WEARING SURFACES FOR ORTHOTROPIC STEEL BRIDGE DECKS

In the state of Alaska, a six-span 884.5-m orthotropic steel bridge crosses the Yukon River at a 6 percent grade. The bridge is on a gravel road, it has a roadway width of 9.2 m, and the orthotropic steel deck is supported by two steel box girders 154.9 cm wide and 414.0 cm deep. The structure is expected to support the oil pipeline, a future gas line, and a low volume of heavy loaded trucks and to respond to harsh winter temperatures. This structure was designed in the early 1970s with a 127-mm two-layer timber deck wearing surface. Since then, the wearing surface has been replaced twice with timber decks (1981, 1992) and is again scheduled for timber deck replacement in 1999. Alternative wearing surfaces for other orthotropic bridge decks are reviewed. Orthotropic steel deck flexibility is examined and design charts for selecting the thickness for a given wearing surface are presented. The design charts account for truck loads and temperature change; no provision is made for traction or abrasion. The use of these charts is illustrated. Strains caused by prepositioned truck loads were measured in the orthotropic steel deck. The deck had a two-layer 127-mm timber wearing surface. These strains were compared by analysis. The results showed that the timber-deck system was stiff. Live load tensile strains and the range of strain were low; thermal stresses are expected to be high. Cold temperature thermal cracking, abrasion, adhesion to the steel deck, and traction are important parameters for selecting a future wearing surface. Live load fatigue in the wearing surface should not be a problem for this orthotropic bridge.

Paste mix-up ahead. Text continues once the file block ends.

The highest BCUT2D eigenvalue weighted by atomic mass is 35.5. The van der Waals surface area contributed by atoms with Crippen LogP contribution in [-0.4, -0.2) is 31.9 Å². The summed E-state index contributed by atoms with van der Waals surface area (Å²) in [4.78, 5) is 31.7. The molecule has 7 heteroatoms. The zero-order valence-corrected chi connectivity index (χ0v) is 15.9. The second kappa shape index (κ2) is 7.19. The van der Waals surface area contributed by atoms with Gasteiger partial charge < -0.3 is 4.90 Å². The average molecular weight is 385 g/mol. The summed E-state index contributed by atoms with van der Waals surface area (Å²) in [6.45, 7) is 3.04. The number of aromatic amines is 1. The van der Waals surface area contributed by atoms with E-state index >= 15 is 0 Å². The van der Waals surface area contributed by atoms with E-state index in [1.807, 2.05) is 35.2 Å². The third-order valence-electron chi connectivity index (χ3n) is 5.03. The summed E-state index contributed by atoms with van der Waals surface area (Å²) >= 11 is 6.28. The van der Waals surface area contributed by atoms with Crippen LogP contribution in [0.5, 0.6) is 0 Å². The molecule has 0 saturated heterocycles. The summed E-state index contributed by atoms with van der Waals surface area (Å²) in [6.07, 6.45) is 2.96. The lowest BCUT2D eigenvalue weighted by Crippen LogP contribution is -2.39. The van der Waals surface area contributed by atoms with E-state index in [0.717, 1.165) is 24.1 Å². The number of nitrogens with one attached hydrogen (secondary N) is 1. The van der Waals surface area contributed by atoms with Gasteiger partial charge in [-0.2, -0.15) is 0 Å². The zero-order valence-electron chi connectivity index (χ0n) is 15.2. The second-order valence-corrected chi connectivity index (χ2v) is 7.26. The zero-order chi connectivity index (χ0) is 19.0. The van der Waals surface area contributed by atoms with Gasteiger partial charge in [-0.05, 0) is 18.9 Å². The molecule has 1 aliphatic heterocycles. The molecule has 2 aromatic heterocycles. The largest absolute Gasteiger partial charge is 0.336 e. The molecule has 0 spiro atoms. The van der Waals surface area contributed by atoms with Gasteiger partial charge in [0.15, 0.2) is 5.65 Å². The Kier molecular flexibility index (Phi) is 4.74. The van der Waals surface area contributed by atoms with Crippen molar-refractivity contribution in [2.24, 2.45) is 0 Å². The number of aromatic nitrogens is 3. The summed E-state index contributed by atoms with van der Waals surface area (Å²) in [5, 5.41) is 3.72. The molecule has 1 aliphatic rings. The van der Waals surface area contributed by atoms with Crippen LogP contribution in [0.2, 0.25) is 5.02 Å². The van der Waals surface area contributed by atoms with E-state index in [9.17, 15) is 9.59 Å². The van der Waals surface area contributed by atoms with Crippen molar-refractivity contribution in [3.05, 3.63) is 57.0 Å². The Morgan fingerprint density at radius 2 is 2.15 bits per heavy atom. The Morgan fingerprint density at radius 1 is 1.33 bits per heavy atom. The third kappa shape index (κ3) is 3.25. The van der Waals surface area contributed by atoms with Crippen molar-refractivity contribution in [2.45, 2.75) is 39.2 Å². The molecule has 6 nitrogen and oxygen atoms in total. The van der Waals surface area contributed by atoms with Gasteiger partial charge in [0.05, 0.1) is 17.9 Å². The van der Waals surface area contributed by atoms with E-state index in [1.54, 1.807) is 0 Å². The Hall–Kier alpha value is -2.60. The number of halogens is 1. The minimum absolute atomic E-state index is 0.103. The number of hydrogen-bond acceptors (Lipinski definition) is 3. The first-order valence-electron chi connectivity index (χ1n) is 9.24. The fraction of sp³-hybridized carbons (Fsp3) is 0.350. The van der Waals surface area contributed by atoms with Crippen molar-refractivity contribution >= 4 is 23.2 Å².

Language

  • English

Media Info

  • Features: Figures; References; Tables;
  • Pagination: p. 141-150
  • Serial:

Subject/Index Terms

Filing Info

  • Accession Number: 00767701
  • Record Type: Publication
  • ISBN: 030907052X
  • Files: TRIS, TRB, ATRI
  • Created Date: Aug 26 1999 12:00AM